Beef pho southern-style – phở bò miền nam

8 hours


Beef pho

  • 3 onions, skins on
  • 200g of ginger, unpeeled
  • 2 tbsp of fish sauce
  • 500g of dried pho noodles
  • 150g of beansprouts
  • 500g of topside steak, thinly sliced

Pho spices

  • 10 star anise
  • 5g of cloves
  • 3 tsp coriander seeds
  • 2 tsp fennel seeds
  • 3 cardamom pods, lightly crushed, pods discarded and seeds only
  • 1 cinnamon stick

For cleaning the meat

  • 2 lemons, halved
  • 5 tbsp of salt

For the pho broth

  • 500g of oxtail
  • 500g of bone marrow, chopped into 7cm pieces (ask your butcher to do this for you)
  • 2kg beef brisket, on the bone
  • 500g of beef flank
  • 500g of beef ribs
  • 1 daikon radish, peeled and halved
  • 120g of salt
  • 200g of yellow rock sugar, or rock sugar, crushed

To serve

  • 200g of coriander leaves
  • 200g of spring onions, chopped
  • 200g of Thai basil leaves
  • 200g of sawtooth herb, optional
  • 4 limes, cut into wedges
  • 5 bird's eye chillies, aliced
  • sriracha, for dipping
  • hoisin sauce, for dipping


On an open gas flame, char the onions and ginger until the skins are blackened. If you don’t have a gas stovetop, then roast in an oven preheated to 180°C/gas mark 4 for 20–25 minutes. Remove, allow to cool enough to handle, then peel the skins off. Rinse in cold water and set aside
Dry toast all the spices in a small frying pan for 3–5 minutes over a medium heat, until aromatic. Take the pan off the heat and leave to cool. Put the spices into a spice strainer (breaking up the cinnamon stick if necessary) and set aside
Next, prepare the bones and meat. Squeeze the juice of the lemons into a stockpot, throw the lemon halves in and fill with plenty of cold water. Soak the oxtail, marrow, beef brisket, flank and ribs and bones in the water, then add the salt. Stir well and leave for 1 hour
Discard the lemon halves and set the pot over a high heat and parboil the bones and meat for 5 minutes. Drain, rinse in cold water and leave to dry
Rinse the pot used for cleaning the bones and meat and fill with 8 litres of water. Add the par-boiled meat. Blast at extremely high heat for 3–4 minutes to force all the impurities to the surface, then skim off the scum until the water looks clear. Reduce the heat to low, partially cover with the lid and simmer for 3 hours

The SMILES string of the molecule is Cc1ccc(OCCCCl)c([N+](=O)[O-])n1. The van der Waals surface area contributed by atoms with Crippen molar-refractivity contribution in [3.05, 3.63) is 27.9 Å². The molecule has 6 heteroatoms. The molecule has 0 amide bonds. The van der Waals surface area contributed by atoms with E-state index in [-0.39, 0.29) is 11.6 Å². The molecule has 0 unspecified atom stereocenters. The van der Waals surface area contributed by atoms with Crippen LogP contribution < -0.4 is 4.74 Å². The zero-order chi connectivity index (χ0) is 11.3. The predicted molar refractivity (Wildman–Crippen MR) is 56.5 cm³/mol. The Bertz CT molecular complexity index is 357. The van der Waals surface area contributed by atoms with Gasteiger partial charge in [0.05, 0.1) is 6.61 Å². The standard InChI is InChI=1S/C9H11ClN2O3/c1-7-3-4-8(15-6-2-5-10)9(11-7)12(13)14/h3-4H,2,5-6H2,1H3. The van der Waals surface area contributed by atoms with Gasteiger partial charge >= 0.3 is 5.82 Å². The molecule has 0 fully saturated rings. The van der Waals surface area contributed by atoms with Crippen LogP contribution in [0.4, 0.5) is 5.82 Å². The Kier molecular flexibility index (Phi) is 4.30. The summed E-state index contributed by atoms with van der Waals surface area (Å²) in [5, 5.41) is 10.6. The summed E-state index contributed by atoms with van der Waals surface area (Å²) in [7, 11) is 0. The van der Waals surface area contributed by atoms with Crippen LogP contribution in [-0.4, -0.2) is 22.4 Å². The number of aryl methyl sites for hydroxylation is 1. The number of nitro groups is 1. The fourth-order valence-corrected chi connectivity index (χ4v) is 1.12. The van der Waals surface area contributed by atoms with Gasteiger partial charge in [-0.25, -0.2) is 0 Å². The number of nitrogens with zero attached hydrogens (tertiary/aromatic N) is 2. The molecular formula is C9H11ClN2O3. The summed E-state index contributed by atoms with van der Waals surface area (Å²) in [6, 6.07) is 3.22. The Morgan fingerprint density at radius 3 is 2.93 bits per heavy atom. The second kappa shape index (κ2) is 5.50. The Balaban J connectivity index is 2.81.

Add the prepared onions and ginger along with the daikon to the broth along with 120g salt. Stir in the sugar, then continue to simmer for a further 2 hours. Carefully remove the daikon and onion from the broth, add the spice strainer along with the fish sauce. Cook for a further 3 hours
Taste and adjust the seasoning to your preference. In the north of Vietnam pho is a little saltier, and in the south it is a little sweeter
Take the pot off the heat, remove the bones and meat, and allow to cool. Skim off any fat that has risen to the surface, then carefully and slowly strain the broth through a large sieve into a clean stockpot. Don’t rush this process if you want to produce that signature clarity to the broth
Soak the noodles in a bowl of cold water for 30–45 minutes. Drain and set aside
For the meat, debone and tear the brisket meat into strips. Cut the flank into thin slices. If you like, tear the meat off the ribs, or serve it on the bones
Bring a saucepan of water to the boil, then blanch the bean sprouts for 5–10 seconds and drain. Divide the bean sprouts between serving bowls
Fill the pan with fresh water and cook the soaked noodles for 3–5 seconds, then drain and add to the bowls with the bean sprouts. Add the assortment of cooked meat, then arrange the slices of topside steak on top
Bring the broth to the boil and ladle between bowls. Add the marrow to the bowls, or leave on the side for guests to help themselves. Finish with the herbs and serve with lime wedges and sriracha and hoisin sauces for dipping the meat. Do not add the sauces into the broth. Think of the hours you have spent perfecting it
Finally, enjoy your first spoonful of broth… You deserve it chef!